by Alison Hawkes for Astrobiology Magazine
Moffett Field CA (SPX) Dec 16, 2016
As NASA's Curiosity rover makes its way up the central peak of Gale Crater, it has been gathering evidence from ancient lake beds and long ago groundwater environments that are promising to life.
Scientists in charge of the mission gave an update of their findings on Tuesday at the American Geophysical Union conference in San Francisco, saying the landing site at Gale Crater had exceeded their expectations. They said they have "hit a jackpot" of exposed mineral layers as the rover moves up Mount Sharp, offering a glimpse into the geologic history of the site and how global environmental conditions might have changed on Mars over the course of millions of years.
"We see all of the properties in place that we really like to associate with habitability," said geologist John Grotzinger of California Institute of Technology. "There's nothing extreme here. This is all good for habitability over time."
Gale Crater is the lowest point within thousands of kilometers in all directions and scientists believe water once pooled there into a lake and also seeped underground. They believe the groundwater may have persisted even after the surface water dried up, offering a prolonged period for life to persist. So far, there's been no evidence of life, microbial or otherwise, but if Mars did once support living organisms this would have been one of the most likely spots on the Red Planet.
After traveling 15 kilometers from its landing site, Curiosity has now entered a critical part of its mission, boring into the exposed mudstone every 25 meters as it goes uphill to progressively younger layers and analyzing the contents of the fractured rock. "You might think mudstones would be boring but they're definitely not," said Joy Crisp of NASA's Jet Propulsion Laboratory.
One clue to the changing conditions is the type of iron oxide present in the rocks. The lower, more ancient layers appear to be dominated by the mineral magnetite, indicating less weathering in the environment. Meanwhile, the upper rock layers show a greater amount of oxidizing hematite, a sign of chemical reactivity that would indicate a more acidic environment, though not extremely so. "It's acidic but never super acidic. It's totally the kind of environment where an acidophilic organism could enjoy it," said Grotzinger.
Curiosity has also detected the element boron for the first time on Mars, and it's appearing within mineral veins that are mainly comprised of calcium sulfate. On Earth boron, or rather a certain form of it, is a component in the formation of RNA, usually found in arid sites with much-evaporated water like in Death Valley National Park in California.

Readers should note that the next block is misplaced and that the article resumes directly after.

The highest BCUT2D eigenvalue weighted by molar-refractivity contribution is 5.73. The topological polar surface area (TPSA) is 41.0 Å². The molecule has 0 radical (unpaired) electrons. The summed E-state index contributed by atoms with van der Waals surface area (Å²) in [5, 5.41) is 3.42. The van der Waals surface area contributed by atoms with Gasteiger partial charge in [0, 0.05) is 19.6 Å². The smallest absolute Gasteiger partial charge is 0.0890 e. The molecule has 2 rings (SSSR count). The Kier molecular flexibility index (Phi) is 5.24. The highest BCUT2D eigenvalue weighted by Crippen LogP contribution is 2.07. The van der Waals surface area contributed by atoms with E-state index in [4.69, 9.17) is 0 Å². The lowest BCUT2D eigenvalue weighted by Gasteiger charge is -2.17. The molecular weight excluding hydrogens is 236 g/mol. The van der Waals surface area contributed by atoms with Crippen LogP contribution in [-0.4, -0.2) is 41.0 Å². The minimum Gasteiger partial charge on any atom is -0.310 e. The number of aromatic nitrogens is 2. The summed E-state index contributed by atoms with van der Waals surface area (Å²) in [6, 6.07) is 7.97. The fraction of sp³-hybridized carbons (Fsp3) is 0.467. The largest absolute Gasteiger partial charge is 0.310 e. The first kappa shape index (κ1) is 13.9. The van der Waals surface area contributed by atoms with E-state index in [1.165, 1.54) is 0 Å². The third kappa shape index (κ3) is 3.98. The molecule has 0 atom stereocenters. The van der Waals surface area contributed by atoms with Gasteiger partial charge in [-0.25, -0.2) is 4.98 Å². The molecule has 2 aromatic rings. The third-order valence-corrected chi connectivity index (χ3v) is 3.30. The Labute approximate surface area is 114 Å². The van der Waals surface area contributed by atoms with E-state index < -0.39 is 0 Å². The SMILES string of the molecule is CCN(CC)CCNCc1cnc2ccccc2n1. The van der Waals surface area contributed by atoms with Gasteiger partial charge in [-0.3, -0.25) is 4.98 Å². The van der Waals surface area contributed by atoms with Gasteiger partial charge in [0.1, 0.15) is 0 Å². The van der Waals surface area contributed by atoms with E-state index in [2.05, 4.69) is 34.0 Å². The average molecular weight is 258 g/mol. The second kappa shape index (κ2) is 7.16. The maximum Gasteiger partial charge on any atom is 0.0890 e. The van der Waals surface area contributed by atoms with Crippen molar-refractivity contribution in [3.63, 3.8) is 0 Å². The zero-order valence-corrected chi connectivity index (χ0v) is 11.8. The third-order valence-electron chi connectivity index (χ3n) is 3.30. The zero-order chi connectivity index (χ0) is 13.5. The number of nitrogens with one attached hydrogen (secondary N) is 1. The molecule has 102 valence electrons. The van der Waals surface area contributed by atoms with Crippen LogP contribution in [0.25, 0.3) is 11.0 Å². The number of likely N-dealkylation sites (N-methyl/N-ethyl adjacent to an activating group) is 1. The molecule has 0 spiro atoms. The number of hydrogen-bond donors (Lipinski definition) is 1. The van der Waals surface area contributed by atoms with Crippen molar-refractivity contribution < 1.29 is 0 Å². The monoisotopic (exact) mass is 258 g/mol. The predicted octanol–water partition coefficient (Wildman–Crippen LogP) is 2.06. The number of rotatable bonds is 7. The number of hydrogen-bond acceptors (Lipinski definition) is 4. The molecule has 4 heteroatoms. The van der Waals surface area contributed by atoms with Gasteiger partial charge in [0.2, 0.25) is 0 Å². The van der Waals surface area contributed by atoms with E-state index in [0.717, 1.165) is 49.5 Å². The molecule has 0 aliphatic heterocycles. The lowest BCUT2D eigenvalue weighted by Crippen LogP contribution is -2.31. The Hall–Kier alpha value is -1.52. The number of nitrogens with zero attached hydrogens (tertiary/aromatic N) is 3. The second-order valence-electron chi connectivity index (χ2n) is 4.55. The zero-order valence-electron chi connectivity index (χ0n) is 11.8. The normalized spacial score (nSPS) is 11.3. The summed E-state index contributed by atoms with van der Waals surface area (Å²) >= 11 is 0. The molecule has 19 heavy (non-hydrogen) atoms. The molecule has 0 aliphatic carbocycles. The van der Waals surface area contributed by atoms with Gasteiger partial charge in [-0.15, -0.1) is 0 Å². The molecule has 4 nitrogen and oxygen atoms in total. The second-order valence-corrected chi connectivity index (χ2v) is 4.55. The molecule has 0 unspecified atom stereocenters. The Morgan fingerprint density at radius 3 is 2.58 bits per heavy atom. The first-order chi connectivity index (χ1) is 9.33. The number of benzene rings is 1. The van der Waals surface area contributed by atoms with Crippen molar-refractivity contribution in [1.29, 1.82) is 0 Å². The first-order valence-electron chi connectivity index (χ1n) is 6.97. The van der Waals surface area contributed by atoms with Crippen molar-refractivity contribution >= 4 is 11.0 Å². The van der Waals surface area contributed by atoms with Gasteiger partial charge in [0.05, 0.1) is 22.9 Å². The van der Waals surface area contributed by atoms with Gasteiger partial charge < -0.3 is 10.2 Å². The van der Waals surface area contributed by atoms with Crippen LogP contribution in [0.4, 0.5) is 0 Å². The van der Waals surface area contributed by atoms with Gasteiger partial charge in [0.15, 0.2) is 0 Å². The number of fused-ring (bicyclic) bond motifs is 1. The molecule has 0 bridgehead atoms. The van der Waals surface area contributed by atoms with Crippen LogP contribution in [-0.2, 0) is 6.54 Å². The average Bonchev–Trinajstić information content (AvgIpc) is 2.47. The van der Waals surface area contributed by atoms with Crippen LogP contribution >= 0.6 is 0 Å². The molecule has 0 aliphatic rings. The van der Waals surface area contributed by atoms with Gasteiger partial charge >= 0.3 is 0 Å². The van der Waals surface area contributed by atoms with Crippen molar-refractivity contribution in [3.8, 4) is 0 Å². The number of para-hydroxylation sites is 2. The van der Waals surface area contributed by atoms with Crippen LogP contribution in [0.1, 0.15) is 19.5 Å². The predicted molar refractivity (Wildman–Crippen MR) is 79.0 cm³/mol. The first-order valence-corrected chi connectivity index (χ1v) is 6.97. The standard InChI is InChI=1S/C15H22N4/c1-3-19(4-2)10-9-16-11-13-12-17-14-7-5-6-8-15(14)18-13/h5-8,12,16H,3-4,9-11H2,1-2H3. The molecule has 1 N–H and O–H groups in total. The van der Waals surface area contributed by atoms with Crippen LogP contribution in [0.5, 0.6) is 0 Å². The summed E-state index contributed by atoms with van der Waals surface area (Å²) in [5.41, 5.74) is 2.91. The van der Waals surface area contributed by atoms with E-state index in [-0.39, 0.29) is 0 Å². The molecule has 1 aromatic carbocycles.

"The only problem with this is we don't know what form of boron it is," says Patrick Gasda of Los Alamos National Laboratory. If the kind of boron present on Mars is found to be similar to what we see on Earth, that would be a strong sign that the ancient groundwater that formed these veins would have been between 0-60+ Celsius (32-140+ Fahrenheit) and a neutral to alkaline pH, making the location entirely plausible for life.
The boron was identified by the rover's ChemCam, a laser-shooting device that vaporizes materials and then uses a spectrograph to analyze the elemental composition of the resulting plasma of super-heated ions and electrons.
The scientists propose that the boron was deposited there by moving water, suggesting a dynamic system in which minerals and elements interacted with groundwater and surface water as it moved through the landscape.
"We are seeing chemical complexity indicating a long, interactive history with the water," said Grotzinger. "The more complicated the chemistry is, the better it is for habitability. The boron, hematite and clay minerals underline the mobility of elements and electrons, and that is good for life."
The scientists also gave a brief update on how Curiosity is faring. The rover continues to operate, although it has faced some recent malfunctions, including a break in the motor of the drill feed, a piece responsible for moving the drill up and down during rock sampling. Project scientists are currently troubleshooting that problem with the hope of keeping the Curiosity drill going, though it's already well exceeded its two-year mission that began in 2012.
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